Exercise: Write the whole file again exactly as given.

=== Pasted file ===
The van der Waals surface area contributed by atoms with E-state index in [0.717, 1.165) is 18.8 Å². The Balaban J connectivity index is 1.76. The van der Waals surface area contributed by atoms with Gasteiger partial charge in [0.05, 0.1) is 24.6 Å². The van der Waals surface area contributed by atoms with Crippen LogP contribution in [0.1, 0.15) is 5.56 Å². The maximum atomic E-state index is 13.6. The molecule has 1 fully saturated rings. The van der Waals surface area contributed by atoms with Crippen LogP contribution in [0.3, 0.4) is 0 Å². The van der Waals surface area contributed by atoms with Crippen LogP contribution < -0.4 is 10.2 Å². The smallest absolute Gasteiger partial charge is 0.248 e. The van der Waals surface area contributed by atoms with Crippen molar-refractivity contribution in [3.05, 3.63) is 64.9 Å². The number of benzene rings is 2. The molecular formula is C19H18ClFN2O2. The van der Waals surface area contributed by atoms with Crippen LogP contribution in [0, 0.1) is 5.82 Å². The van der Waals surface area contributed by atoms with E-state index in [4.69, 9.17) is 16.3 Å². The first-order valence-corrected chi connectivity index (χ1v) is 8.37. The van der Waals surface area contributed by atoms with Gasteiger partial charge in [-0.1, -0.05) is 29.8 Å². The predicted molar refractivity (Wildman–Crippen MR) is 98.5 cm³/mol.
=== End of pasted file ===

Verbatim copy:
The van der Waals surface area contributed by atoms with E-state index in [0.717, 1.165) is 18.8 Å². The Balaban J connectivity index is 1.76. The van der Waals surface area contributed by atoms with Gasteiger partial charge in [0.05, 0.1) is 24.6 Å². The van der Waals surface area contributed by atoms with Crippen LogP contribution in [0.1, 0.15) is 5.56 Å². The maximum atomic E-state index is 13.6. The molecule has 1 fully saturated rings. The van der Waals surface area contributed by atoms with Crippen LogP contribution in [0.3, 0.4) is 0 Å². The van der Waals surface area contributed by atoms with Crippen LogP contribution < -0.4 is 10.2 Å². The smallest absolute Gasteiger partial charge is 0.248 e. The van der Waals surface area contributed by atoms with Crippen molar-refractivity contribution in [3.05, 3.63) is 64.9 Å². The number of benzene rings is 2. The molecular formula is C19H18ClFN2O2. The van der Waals surface area contributed by atoms with Crippen LogP contribution in [0, 0.1) is 5.82 Å². The van der Waals surface area contributed by atoms with E-state index in [4.69, 9.17) is 16.3 Å². The first-order valence-corrected chi connectivity index (χ1v) is 8.37. The van der Waals surface area contributed by atoms with Gasteiger partial charge in [-0.1, -0.05) is 29.8 Å². The predicted molar refractivity (Wildman–Crippen MR) is 98.5 cm³/mol.